help on soldering

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Hi,
I start trying to solder brass valve for one of my garden hoses. The problem is that the solder does not drawn into the joint. I follow the instruction on Black & Decker home repair book. Solder melt at the edge of the joint, then drop on the ground, and it does not suck into the joint. I tried a couple of times, no solder ever drawn into the joint and solder stays at the edge of joint, that is it. How am I going to solder it correctly for brass valve? I heated the center of the valve back and forth, nothing happened.
thx
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You cleaned all parts first with emery cloth?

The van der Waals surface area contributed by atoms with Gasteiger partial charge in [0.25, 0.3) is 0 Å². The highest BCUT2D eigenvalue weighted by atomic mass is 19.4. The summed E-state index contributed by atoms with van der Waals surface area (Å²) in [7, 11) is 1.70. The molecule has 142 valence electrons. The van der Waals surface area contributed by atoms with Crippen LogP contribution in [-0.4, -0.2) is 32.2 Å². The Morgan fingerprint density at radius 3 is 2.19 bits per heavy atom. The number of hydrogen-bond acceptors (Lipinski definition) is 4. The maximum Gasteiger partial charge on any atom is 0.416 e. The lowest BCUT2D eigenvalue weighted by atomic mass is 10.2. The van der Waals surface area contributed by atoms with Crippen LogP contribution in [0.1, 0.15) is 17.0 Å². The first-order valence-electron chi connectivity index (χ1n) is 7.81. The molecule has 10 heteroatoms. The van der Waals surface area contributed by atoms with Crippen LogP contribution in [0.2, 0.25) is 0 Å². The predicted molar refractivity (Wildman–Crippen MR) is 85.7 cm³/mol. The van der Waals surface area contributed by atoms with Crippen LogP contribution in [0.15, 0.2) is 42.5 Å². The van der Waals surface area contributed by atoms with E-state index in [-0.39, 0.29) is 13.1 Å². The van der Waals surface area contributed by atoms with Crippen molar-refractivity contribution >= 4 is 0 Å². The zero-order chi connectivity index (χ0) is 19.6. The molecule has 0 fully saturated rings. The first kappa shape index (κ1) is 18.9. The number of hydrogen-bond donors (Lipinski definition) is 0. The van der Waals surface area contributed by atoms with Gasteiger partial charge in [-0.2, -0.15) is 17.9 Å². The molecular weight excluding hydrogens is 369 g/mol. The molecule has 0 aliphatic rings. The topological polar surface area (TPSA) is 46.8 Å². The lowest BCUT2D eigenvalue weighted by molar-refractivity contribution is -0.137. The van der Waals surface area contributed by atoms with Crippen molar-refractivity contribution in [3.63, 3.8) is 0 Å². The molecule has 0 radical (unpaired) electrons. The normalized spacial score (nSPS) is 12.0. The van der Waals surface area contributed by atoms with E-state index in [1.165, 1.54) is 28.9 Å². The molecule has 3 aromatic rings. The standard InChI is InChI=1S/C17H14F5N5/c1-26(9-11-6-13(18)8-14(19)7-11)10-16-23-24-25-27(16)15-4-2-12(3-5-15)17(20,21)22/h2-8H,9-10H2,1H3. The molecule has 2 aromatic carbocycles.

You did use flux?
'Cause it sounds like a no flux issue.

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Jim McLaughlin

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snipped-for-privacy@yahoo.com wrote:

To me it sounds like it is not clean enough (flux aids in the cleaning) or it is not hot enough, in that order.
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Joseph Meehan

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Sounds like not enough flux or heat one of the two Joseph Meehan wrote:

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both the pipe AND fittings MUST be completely shiney and abslutelty clean, there are inexpensive tools to help do this
then flux both parts assemble and heat FITTINGS not solder!.....